I am very open about the fact that I have an autoimmune disease, Hashimoto’s, and I try to do my bit to help educate others about this disease, and other autoimmune diseases. I feel as an educated patient, who works in digital health, I am well placed to do so and to a degree feel like I have a duty to do so.
Sadly one of the common problems for Hashimoto’s patients is a sensitivity to gluten, and I am no exception. Prior to becoming ill I used to poo-poo people who said they were allergic to gluten, putting it down to a health fad. Then, a few years ago, I became very ill, despite taking medication for my diagnosed hypothyroidism. I had put on over 15kg in a very short period of time, had very bad depression, fatigue, brain fog etc. I had been diligent in taking my daily medication but despite this these symptoms worsened. It was only after a visit to an endocrinologist in the UK, who diagnosed my Hashimoto’s, and some online research that I started making some lifestyle changes.
One of those changes was removing gluten from my diet. I love gluten and removing it from my diet has been one of the hardest things, and to do this day I wish I could eat gluten. Howeve
r I have learnt that if I do eat gluten the above symptoms return and I feel terrible. It can make eating out in restaurants hard but increasingly I find restaurants are understanding and accommodating of my food allergy. Even in Sri Lanka they were aware of what a gluten allergy is and went out of their way to make sure no gluten made its way into my food. In the US I had f
ound there was traditionally a higher awareness than in countries like Sri Lanka, and so I always had confidence in the waiting staff in restaurants there.
This was clearly an mistake. The other week I was over in Austin at SXSW (and yes I must blog about that too!) and had dinner at what used to be my favourite sushi restaurant there, Ra’s Sushi. I had a long discussion with the waitress about my allergy and she was great in trying to suggest options for me off the menu. I opted for a crazy monkey roll minus the tempura and she brought it with the eel sauce on the side flagging that the sauce may have gluten in it (so I did not eat that). The roll did come however with a lovely mango sauce which I did eat (it part of the dish and not served in a separate bowl).
What then followed was what I initially put down to be an extra severe hangover (this was SXSW afterall!) but by day 2 I still felt pretty out of it and not well. Must have been something I drank I mulled. I then went back to Ra’s for lunch and ordered the same thing but this time it came without the mango sauce. When I asked about this the waitress informed me that the mango sauce had gluten in it! As you can imagine I was royally p***** off by this and all of sudden realised why I was feeling so rough! How could they have been so callous with my health despite my very clear and careful flagging of my food allergy?! This is not some random, obscure allergy either, but one that many autoimmune patients suffer from.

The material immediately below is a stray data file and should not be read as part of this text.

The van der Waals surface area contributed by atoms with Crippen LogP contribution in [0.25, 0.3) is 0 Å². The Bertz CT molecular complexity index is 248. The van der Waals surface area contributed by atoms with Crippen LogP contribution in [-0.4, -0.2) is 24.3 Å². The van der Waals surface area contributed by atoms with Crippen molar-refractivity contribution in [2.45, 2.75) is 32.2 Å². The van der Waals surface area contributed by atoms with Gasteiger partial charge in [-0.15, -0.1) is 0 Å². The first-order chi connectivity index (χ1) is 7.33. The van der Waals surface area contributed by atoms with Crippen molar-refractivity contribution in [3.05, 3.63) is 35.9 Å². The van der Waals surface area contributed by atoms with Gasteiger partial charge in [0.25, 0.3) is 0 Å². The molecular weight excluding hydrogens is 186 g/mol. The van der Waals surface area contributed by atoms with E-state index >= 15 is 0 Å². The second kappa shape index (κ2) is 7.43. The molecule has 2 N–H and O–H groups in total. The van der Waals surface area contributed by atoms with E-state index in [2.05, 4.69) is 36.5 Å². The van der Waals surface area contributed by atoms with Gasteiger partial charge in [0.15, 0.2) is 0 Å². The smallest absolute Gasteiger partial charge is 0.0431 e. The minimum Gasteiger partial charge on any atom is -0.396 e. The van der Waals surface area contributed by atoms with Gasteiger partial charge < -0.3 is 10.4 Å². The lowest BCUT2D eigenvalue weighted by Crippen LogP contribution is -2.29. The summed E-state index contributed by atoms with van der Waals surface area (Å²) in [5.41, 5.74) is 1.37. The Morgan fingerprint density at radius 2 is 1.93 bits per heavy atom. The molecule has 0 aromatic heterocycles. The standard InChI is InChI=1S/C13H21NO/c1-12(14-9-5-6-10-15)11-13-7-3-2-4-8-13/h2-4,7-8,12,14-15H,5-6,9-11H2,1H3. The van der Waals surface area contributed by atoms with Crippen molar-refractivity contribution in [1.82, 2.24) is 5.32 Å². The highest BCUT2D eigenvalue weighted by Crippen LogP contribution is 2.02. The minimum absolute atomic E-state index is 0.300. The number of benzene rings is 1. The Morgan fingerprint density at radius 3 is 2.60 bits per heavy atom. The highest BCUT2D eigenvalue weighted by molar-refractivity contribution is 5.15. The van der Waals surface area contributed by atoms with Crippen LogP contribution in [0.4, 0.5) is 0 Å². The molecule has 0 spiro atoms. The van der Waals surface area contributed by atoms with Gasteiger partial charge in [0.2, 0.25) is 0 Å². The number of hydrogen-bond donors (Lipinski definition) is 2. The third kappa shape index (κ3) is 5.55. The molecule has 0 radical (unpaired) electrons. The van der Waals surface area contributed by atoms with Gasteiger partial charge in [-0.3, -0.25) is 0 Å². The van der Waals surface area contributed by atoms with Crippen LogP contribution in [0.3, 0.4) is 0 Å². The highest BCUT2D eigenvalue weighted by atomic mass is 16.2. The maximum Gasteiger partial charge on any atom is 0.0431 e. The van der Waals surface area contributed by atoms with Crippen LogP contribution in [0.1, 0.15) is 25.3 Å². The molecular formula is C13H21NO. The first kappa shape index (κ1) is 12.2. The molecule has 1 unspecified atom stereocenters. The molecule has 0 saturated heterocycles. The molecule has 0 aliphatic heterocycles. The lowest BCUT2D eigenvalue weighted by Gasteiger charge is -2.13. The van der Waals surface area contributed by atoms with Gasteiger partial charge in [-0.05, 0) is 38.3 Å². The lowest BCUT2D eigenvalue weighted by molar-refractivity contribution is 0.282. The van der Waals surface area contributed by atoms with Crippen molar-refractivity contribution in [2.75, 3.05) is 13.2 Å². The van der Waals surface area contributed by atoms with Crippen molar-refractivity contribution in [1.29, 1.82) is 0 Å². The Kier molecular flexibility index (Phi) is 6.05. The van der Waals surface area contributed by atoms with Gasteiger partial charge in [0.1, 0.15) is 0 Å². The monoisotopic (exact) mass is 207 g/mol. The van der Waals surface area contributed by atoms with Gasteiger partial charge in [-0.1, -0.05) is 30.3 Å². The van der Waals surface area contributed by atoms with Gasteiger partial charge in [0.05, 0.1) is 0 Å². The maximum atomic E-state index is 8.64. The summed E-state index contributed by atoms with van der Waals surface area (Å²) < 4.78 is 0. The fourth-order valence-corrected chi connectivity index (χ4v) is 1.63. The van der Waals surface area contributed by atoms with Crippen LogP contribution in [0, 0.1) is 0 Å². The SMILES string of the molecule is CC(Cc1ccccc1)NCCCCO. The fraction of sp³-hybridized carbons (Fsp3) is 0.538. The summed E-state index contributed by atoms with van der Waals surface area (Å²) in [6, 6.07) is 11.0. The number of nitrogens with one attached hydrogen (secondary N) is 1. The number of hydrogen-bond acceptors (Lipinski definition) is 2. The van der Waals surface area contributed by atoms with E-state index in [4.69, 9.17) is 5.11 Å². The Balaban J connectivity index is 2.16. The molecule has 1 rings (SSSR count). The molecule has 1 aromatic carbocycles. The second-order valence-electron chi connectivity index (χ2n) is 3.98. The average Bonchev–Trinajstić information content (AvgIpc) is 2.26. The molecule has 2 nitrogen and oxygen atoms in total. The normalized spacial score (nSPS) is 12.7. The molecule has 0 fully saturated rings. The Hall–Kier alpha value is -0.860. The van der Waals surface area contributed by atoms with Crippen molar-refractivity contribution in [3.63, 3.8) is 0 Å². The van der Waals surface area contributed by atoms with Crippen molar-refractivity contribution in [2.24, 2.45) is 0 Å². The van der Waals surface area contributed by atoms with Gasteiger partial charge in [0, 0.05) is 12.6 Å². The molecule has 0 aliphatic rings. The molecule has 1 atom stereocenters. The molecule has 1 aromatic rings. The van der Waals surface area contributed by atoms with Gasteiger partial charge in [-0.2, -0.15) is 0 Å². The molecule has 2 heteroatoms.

Now a week and a half later I am still ill as a result and I feel it my duty to write about this to try to make people aware that a gluten allergy is not some “fad”. It is not something I choose not to eat. Nor is it all in my head. Gluten has a very real impact on my physical health and well being – and believe me I really wish it did not. I would love to eat bread or pasta or random sauces like a “normal” person. But I can’t. And a restaurant should take my, and other’s, food allergies very seriously. I am “lucky” in that I can still function – to the degree that today at work someone commented on how well I was looking. Great.
Let me describe to you what it feels like when I eat gluten – and why even if I look great I am actually feeling incredibly rough. Firstly there is the fatigue. Autoimmune fatigue is hard to explain unless you have actually experienced it. It is more than tired. I ache. I feel like I have not slept properly in days, and that I have a huge hangover and the flu all rolled into one. I feel like I have been doing extreme physical exercise or been on some extreme sporting event for days. Trust me I haven’t! Despite my over 10 hours of sleep I am exhausted – and I have had a fairly easy day with next to no mental or physical exertion. In fact I have had some awesome, fun meetings today – I should feel energized and reinvigorated. But no – I just feel like I have a really bad flu – I am shattered, I ache and my neck area (where my thyroid is) feels particularly sore and sensitive. Despite this I also know that I may have trouble sleeping properly – one of the great paradoxes of Hashimoto’s fatigue + sleep disturbance. Awesome combination.